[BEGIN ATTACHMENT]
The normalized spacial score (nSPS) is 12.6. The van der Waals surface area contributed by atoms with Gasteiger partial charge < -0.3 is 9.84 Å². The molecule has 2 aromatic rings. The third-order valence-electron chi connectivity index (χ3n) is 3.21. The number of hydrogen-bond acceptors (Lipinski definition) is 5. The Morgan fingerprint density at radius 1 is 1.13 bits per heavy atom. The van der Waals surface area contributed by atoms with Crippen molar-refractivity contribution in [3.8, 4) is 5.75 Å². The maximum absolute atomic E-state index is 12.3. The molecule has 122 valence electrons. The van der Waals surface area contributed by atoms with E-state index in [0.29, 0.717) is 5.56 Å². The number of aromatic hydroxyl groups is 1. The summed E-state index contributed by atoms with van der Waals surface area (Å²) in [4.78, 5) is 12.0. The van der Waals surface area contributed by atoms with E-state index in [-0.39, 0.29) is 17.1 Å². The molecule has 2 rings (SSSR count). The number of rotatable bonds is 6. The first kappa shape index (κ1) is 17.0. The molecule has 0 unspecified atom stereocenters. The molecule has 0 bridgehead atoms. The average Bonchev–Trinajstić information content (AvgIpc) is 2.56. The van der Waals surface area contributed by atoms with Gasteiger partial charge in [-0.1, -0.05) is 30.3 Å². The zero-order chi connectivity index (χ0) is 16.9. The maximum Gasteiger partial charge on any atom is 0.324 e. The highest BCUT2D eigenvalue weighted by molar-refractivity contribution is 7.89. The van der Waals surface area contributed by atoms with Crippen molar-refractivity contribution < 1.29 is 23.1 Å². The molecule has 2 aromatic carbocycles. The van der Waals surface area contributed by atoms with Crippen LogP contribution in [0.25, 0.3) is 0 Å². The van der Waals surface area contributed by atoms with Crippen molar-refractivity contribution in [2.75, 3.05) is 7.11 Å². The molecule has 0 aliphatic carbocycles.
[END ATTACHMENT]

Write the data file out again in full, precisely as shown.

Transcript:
The normalized spacial score (nSPS) is 12.6. The van der Waals surface area contributed by atoms with Gasteiger partial charge < -0.3 is 9.84 Å². The molecule has 2 aromatic rings. The third-order valence-electron chi connectivity index (χ3n) is 3.21. The number of hydrogen-bond acceptors (Lipinski definition) is 5. The Morgan fingerprint density at radius 1 is 1.13 bits per heavy atom. The van der Waals surface area contributed by atoms with Crippen molar-refractivity contribution in [3.8, 4) is 5.75 Å². The maximum absolute atomic E-state index is 12.3. The molecule has 122 valence electrons. The van der Waals surface area contributed by atoms with E-state index in [0.29, 0.717) is 5.56 Å². The number of aromatic hydroxyl groups is 1. The summed E-state index contributed by atoms with van der Waals surface area (Å²) in [4.78, 5) is 12.0. The van der Waals surface area contributed by atoms with E-state index in [-0.39, 0.29) is 17.1 Å². The molecule has 2 rings (SSSR count). The number of rotatable bonds is 6. The first kappa shape index (κ1) is 17.0. The molecule has 0 unspecified atom stereocenters. The molecule has 0 bridgehead atoms. The average Bonchev–Trinajstić information content (AvgIpc) is 2.56. The van der Waals surface area contributed by atoms with Gasteiger partial charge in [-0.1, -0.05) is 30.3 Å². The zero-order chi connectivity index (χ0) is 16.9. The maximum Gasteiger partial charge on any atom is 0.324 e. The highest BCUT2D eigenvalue weighted by molar-refractivity contribution is 7.89. The van der Waals surface area contributed by atoms with Crippen molar-refractivity contribution < 1.29 is 23.1 Å². The molecule has 2 aromatic carbocycles. The van der Waals surface area contributed by atoms with Crippen LogP contribution in [0.25, 0.3) is 0 Å². The van der Waals surface area contributed by atoms with Crippen molar-refractivity contribution in [2.75, 3.05) is 7.11 Å². The molecule has 0 aliphatic carbocycles.